by Michelle Sutton-Kerchner
“See you later!” is often followed by “Stay hydrated!” on these 100-degree days. With summer’s baking temperatures, cool yourself from the inside out …
Hydration is essential for our health. It helps prevent fatigue (including of our organs), eliminates toxins from the body, and quenches thirst. You can also maximize your fitness routine by staying hydrated. Proper hydration allows your body to perform at its best. In hot months, we need to be especially diligent about replacing fluids lost through exposure to the heat. This loss is compounded during exercise.
How Dehydration Affects Exercise
Exercising while dehydrated compromises performance. Your heart rate increases eight beats per minute for every liter of sweat lost. Hence, the suggestion to consume two cups of water for every pound of fluid lost during your workout session. This can be accomplished by weighing yourself before and after exercising during high-intensity and long-duration workouts.
The body cools itself through perspiration. Without enough water in your body, perspiration becomes impossible and you overheat. After only 30 minutes of exercise, an increase in heart rate combines with this insufficient cooling and causes elevated body temperatures. In addition to sacrificed performance through muscle weakness and fatigue, you become susceptible to heat-related illnesses.
Avoid dizziness, fatigue, and, ultimately, having to cut your workout short as a result of these and other symptoms of dehydration. Bring your water bottle along.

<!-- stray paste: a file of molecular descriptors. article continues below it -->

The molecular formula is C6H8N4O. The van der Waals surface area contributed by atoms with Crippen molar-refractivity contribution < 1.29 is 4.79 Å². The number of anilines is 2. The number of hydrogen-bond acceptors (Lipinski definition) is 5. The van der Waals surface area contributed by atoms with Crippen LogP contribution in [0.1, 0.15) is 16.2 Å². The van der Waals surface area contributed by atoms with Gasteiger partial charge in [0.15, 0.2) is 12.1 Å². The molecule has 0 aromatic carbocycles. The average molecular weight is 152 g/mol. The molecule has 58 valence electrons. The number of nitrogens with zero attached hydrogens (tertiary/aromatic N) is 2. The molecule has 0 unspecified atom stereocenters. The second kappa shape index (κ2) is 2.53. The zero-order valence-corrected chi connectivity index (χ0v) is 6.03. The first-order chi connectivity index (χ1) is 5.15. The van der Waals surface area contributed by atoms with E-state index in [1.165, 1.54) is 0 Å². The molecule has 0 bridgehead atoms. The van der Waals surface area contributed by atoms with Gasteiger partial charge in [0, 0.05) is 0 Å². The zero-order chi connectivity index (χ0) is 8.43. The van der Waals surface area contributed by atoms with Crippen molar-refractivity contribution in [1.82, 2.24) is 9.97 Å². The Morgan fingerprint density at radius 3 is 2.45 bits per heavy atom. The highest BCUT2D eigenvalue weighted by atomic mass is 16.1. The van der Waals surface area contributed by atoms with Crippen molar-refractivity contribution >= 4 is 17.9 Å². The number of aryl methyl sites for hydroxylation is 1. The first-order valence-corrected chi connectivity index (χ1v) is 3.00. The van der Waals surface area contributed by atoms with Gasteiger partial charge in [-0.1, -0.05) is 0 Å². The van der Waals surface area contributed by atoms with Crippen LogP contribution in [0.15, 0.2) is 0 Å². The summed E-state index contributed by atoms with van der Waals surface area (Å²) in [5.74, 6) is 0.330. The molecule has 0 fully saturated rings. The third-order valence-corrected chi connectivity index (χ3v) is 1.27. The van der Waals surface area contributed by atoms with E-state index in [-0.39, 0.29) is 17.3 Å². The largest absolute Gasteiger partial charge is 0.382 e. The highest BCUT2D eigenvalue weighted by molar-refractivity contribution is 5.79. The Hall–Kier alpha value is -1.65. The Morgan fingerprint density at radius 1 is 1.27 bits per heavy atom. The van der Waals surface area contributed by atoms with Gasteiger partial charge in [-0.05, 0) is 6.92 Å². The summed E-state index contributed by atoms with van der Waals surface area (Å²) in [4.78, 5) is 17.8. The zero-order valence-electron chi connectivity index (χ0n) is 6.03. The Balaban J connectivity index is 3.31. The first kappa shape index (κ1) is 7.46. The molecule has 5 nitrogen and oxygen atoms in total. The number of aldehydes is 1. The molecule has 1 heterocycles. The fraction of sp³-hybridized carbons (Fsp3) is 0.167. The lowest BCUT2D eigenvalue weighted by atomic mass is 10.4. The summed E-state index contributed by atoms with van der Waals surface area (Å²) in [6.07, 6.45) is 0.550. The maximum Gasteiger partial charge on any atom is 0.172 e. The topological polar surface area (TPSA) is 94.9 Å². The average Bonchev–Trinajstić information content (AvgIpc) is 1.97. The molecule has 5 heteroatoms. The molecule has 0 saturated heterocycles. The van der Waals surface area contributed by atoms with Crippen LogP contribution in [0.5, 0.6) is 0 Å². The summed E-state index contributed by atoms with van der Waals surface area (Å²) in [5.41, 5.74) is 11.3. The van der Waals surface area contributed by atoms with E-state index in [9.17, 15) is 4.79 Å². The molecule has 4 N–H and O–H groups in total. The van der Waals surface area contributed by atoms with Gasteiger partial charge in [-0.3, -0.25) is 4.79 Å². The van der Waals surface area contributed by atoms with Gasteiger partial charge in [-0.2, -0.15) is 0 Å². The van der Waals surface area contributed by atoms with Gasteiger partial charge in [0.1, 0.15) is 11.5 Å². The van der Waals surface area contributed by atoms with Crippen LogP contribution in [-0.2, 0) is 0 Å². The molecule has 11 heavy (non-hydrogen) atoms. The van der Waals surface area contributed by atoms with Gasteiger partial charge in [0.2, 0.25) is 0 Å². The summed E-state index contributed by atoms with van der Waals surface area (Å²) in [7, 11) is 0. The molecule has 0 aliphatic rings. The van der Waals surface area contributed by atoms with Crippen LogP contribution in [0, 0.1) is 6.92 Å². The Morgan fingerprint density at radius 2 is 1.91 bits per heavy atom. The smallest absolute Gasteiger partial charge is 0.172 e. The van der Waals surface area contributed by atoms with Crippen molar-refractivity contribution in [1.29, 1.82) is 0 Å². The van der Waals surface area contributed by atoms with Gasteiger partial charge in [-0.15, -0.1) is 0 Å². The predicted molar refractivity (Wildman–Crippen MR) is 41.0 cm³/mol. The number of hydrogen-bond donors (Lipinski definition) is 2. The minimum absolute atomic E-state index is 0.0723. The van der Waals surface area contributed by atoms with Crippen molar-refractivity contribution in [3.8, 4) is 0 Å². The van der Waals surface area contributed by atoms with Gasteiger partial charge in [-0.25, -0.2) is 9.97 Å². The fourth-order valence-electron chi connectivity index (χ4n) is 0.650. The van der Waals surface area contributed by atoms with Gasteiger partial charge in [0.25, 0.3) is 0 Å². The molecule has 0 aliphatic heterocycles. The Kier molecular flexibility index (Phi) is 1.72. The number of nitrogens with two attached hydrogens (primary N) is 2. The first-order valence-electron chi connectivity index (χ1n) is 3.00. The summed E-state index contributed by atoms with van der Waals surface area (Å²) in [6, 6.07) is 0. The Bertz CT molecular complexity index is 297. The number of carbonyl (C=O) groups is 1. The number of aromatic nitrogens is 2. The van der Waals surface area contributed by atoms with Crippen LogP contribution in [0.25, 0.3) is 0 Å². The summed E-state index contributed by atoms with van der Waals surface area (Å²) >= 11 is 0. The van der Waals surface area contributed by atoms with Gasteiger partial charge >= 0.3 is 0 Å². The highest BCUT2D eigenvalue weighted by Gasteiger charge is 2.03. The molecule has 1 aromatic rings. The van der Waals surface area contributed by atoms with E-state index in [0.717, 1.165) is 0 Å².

In addition to sipping water throughout your workout, two to three cups of water are recommended pre- and post-workout. Experts also suggest starting each day with a large glass of water, regardless of activities planned for that day.
How Fluids Help
Water allows muscles to remain toned. It helps them in their natural ability to contract. Well hydrated, the body can function properly by keeping fluids in perfect balance. This harmony allows more fat to be used as fuel so each workout is optimized.
Many rush to the Center without having anything to drink or eat, especially some dieters who mistakenly think skipping a meal and exercising accelerates weight loss. The opposite is true: The body needs fuel and fluids to function properly and efficiently.
Common Signs of Dehydration
If you suspect you’re becoming dehydrated, it’s important to act quickly. Heat-related illnesses can strain the body’s performance to the point of needing emergency care. Common signs of dehydration include:
- Infrequent urination or dark yellow, sometimes brownish urine. The clearer the urine, the better hydrated.
- Extreme thirst and dry mouth.
- Lack of tears when crying.
- Dizziness, lightheadedness, or fainting.
Whether experiencing these symptoms during a workout or otherwise, immediately consume clear fluids, preferably in a cool location. The Center’s nurse can check your vital signs and assist you in becoming hydrated during such an occurrence. Exercise often requires replenishment of glycogen stores and electrolytes, along with the fluids. Sports drinks are recommended in these cases. Consider diluting sports drinks with water if sugar content is high. High sugar content can delay absorption.
Did You Know?